Epicenter of an Epidemic
Date: February 1, 2013
When John Bartlett sat down that day in 1982 for one of his regular Saturday morning meetings with Hopkins colleague Frank Polk, the infectious disease specialist didn’t see any pandemics on the horizon. So he was shocked to hear Polk announce plans to switch gears mid-career and turn his focus to tracking the epidemiology of an obscure and mysterious ailment called gay-related immunodeficiency disease (GRID).
“I told him he was making a mistake,” Bartlett recalls today. “He was doing important work on infectious disease complications in pregnancy. He was well-established, well-funded, and here he was walking away from that for a disease that had killed maybe seven people up to that point.”
Polk stood firm and made a prediction Bartlett has never forgotten: “This is going to be a big one.” That September, the Centers for Disease Control dropped the GRID name in favor of a new moniker that more accurately described the disease—acquired immunodeficiency syndrome.
Since then, AIDS has killed 30 million people around the world.
Three decades ago, the emergence of the human immunodeficiency virus (HIV) that causes AIDS rocked the world of medicine. The virus erupted at a time when a number of experts regarded infectious disease as in decline, beaten back by decades of research and clinical advances in virology and epidemiology. The new virus trumped those notions, taking hold with deadly efficiency on the secretive margins of society, spreading primarily among homosexuals and intravenous drug users.
“Most young physicians today, even those working on AIDS, have no idea how rich the history of this infection is,” Bartlett says. “They have this vague sort of notion that there was a period early on when we couldn’t do much for patients, but that’s about the extent of it.”
Through the 1980s and into the 1990s, the nation and the world were gripped by fear of HIV and AIDS. Early on, there were worries about transmission through the likes of mosquito bites and toilet seats and coughing. No one knew at first whether and how much the blood supply might be at risk. Isolated but confirmed reports of transmission during surgeries and dental work sparked something close to an all-out panic.
Hopkins Hospital landed at the center of several such controversies. In one early case, a nurse was suspended from her job after refusing to scrub for surgery on a patient infected with HIV. In 1987, the hospital landed in the headlines when former house fellow Hacib Aoun sued over issues related to confidentiality rules in the aftermath of the accidental needle stick that had given him HIV virus three years earlier. (Aoun would die of AIDS in 1992.)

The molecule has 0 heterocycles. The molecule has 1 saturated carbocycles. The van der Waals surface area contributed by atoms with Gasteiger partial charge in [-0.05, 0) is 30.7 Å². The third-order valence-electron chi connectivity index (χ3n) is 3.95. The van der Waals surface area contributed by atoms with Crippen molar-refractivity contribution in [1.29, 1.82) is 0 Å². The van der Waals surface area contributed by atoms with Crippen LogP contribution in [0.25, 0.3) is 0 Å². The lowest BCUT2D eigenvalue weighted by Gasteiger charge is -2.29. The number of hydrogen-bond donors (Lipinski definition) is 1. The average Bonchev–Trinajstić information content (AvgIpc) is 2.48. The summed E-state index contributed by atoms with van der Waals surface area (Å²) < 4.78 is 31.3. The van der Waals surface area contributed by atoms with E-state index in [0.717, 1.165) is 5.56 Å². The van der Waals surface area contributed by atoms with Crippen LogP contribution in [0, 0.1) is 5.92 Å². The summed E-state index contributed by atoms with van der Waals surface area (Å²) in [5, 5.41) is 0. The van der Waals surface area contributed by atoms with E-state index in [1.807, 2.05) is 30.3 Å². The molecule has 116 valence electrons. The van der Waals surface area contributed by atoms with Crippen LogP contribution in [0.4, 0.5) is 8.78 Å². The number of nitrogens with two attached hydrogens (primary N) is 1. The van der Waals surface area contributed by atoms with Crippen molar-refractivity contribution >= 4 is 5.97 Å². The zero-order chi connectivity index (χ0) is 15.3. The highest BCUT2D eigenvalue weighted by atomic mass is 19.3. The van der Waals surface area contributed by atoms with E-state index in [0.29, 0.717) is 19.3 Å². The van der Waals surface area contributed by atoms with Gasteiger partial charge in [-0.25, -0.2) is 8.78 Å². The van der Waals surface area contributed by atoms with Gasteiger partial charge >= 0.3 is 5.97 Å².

When the 1987 autopsy of a woman accidentally shot by a crossbow arrow showed she was HIV-positive, the Hospital came under sharp criticism for hewing to confidentiality rules that made no notification to rescue workers who had tried to save the woman at the blood-soaked scene of the incident.
The most sensational of these cases involved the 1990 death from AIDS of breast cancer surgeon Rudolph Almaraz, which sparked an effort by the hospital to administer free HIV tests to some 1,800 former patients. In the one case that came up positive, Bartlett himself had to deliver the news.
“She threw a chair at me on Meyer 4,” he recalls, with a shake of his head. “Those days were truly something else.”
As chief of a newly established Division of Infectious Diseases, Bartlett made the call to open an AIDS clinic in 1983. It was only the second such facility in the country. While that’s something that Hopkins takes pride in today, Bartlett and his colleagues kept the true mission of the Moore Clinic a secret at the time—not just from a fearful general public but from hospital administrators as well.
“We just called it an infectious disease clinic and left it at that,” Bartlett says. “We basically didn’t tell anybody what we were really doing. That’s just the way things had to be at the time.”
The patient population at Moore fed Polk’s groundbreaking work on the epidemiology of HIV. He launched a pair of studies looking prospectively at at-risk populations. Both the Multicenter AIDS Cohort Study (MACS), which focused on homosexuals, and the AIDS Link to Intravenous Drug Experience (ALIVE) study remain active today—25 years after Polk’s death from a brain tumor at age 46 in 1988. The MACS study alone has generated more than 1,000 scientific papers, Bartlett says.
Gynecologist Jean Anderson arrived at Hopkins in the late 1980s and soon joined the all-female team that served women AIDS patients at the Moore Clinic. The service would eventually evolve under her leadership into the HIV Women’s Health Program. There were few female patients in the early days, but today women account for nearly one-third of HIV infections.